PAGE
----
SAN ANTONIO - A judge Wednesday "gave the boot" to companies that put boots on cars. He refused to block a new ordinance that lowers the price they can charge you.
It means when you park at a privately owned lot, booting companies cannot put a boot on your car until one full hour after your time expires. They can't boot you on the first offense. And the most they can charge you to remove a boot is $35.
City Council passed the booting ordinance in May, after complaints from drivers who had been booted at downtown parking lots and Fiesta events, and charged close to $120.
Like Fiesta musician, David Spencer, who claims, “In the five minutes it took me to go down and find my wife, get $10 (from her) and come back, I had two boots and stickers on my car.”
Local officials also accuse parking lots and booting companies of using predatory tactics. Such as signs downtown that show a low price, without revealing that it’s only good for one hour. Some drivers have been booted just minutes after their time expired, or for parking in reserved spaces that weren't properly marked.
“This is pure and simple a hijack operation that these people are running”, said Cliff Herberg, of the Bexar County District Attorney’s Office.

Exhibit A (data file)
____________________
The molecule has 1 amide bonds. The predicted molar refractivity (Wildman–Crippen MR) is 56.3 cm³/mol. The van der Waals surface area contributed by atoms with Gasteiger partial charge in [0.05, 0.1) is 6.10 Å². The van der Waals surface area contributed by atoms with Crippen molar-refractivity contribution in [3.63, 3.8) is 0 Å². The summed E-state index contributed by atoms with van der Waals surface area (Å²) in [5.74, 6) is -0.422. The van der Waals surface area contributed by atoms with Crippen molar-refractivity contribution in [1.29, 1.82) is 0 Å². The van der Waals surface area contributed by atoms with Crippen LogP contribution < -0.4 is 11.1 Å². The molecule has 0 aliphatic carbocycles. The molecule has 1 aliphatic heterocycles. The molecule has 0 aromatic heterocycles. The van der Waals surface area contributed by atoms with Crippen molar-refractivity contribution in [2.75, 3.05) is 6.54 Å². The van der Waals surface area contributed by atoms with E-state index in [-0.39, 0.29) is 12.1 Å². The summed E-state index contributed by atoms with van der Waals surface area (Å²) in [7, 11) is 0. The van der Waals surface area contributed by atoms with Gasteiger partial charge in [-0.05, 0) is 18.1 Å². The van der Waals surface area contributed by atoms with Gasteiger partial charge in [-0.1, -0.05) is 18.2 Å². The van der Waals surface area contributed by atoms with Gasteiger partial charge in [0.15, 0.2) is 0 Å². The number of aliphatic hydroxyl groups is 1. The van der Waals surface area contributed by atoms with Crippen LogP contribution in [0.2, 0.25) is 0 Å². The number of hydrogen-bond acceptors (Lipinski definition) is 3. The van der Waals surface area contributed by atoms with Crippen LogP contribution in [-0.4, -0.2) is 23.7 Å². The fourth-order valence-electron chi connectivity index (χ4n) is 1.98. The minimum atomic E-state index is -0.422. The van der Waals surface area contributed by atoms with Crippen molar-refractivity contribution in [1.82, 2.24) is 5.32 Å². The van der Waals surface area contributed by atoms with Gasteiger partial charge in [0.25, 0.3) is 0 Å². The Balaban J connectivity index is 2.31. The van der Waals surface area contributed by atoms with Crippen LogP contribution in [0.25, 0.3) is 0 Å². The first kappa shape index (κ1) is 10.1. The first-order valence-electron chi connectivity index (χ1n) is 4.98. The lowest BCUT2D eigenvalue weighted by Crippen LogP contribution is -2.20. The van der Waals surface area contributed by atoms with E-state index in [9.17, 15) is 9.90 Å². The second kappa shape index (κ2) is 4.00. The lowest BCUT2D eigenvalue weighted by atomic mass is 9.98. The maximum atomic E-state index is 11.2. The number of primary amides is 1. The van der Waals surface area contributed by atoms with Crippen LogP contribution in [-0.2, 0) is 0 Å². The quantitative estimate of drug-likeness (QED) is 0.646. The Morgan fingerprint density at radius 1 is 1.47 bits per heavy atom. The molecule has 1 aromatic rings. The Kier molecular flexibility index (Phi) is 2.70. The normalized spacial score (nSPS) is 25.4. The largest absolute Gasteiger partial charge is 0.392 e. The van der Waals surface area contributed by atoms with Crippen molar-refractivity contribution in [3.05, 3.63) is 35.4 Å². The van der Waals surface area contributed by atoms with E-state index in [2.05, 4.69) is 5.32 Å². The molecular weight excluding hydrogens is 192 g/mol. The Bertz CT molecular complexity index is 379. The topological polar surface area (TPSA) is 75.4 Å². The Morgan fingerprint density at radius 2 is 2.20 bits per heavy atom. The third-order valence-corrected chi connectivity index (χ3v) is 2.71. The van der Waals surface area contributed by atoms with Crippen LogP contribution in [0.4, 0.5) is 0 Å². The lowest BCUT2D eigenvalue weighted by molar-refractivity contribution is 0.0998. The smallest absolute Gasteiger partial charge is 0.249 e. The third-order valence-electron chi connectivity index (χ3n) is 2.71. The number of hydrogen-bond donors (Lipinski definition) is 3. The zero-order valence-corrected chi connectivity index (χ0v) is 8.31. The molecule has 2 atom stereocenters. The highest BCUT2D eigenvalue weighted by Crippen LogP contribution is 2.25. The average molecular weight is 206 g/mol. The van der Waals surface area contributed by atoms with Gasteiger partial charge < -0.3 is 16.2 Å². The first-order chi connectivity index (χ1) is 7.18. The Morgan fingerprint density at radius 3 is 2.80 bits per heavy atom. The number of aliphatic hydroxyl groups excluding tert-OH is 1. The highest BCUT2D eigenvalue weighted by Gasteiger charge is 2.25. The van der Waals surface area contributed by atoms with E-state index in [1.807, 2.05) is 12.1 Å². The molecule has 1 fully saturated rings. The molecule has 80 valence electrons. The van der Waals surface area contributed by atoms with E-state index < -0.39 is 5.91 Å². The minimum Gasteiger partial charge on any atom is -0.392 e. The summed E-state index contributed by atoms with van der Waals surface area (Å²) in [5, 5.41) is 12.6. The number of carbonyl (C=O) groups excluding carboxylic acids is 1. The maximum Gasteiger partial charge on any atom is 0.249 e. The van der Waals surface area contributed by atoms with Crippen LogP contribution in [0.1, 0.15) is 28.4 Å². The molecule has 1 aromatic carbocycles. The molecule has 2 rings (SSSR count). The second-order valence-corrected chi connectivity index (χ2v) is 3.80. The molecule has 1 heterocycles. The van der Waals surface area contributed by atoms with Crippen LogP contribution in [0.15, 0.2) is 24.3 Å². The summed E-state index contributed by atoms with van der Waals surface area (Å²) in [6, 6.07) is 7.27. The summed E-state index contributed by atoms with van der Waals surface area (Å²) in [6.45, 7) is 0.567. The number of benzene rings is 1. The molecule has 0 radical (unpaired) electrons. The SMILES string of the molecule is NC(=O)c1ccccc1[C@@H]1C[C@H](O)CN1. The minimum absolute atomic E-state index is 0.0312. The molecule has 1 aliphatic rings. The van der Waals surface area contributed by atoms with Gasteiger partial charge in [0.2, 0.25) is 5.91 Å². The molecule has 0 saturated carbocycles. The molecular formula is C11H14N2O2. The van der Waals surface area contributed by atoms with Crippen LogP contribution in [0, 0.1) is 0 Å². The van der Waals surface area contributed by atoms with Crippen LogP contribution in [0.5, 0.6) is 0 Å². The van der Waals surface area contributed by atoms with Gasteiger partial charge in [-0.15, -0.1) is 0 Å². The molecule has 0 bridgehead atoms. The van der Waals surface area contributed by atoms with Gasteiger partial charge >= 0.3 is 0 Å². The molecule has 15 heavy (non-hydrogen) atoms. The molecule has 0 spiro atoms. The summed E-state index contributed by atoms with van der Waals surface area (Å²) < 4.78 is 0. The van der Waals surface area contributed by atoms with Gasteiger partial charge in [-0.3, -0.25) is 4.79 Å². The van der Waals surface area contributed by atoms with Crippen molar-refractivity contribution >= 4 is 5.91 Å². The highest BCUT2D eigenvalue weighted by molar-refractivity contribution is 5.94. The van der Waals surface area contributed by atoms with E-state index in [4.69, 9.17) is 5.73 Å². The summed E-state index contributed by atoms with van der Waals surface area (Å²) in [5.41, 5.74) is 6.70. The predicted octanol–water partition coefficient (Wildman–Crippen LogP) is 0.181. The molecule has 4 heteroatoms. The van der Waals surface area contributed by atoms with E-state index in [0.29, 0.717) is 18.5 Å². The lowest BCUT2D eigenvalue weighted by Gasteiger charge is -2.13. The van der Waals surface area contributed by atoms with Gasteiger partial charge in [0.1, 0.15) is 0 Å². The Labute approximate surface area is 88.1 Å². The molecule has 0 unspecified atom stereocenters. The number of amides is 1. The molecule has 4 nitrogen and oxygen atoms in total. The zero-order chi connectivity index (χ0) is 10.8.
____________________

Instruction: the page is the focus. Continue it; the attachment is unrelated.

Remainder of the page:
Before the city could start enforcing the ordinance, a Georgia company which does most of the booting in San Antonio, challenged it in court. Premiere Parking Enforcement, also known as Boot Man Inc., wanted a judge to block the ordinance until a trial could be held in a few months.
Boot Man's president, Luke Pope, flew in from Atlanta for the hearing and testified that a $35 maximum charge would put him out of business.
“The city is booting for $65, so I'm not sure why they expect private entities to be able to do it for cheaper than they can”, said Pope.
In the hearing, the city countered that argument by pointing out the city only boots cars if the owner has a number of unpaid parking tickets, whereas booting companies have been booting people on a first offense.
At the end of the two day hearing, the judge sided with the city attorney's office, and lifted a restraining order, thereby allowing police to begin enforcing the new ordinance.
City Attorney Michael Bernard told News 4 WOAI, “You can probably get valet parking in the most exclusive resorts in this country at $35 a day. So if they can only charge $35 to remove a boot, that's certainly a reasonable amount.”
Next up for the city: towing companies. A city ordinance prevents them from charging more than $85. However, there's a restraining order keeping police from enforcing that one as well, and it may be several weeks before a hearing can be held on that.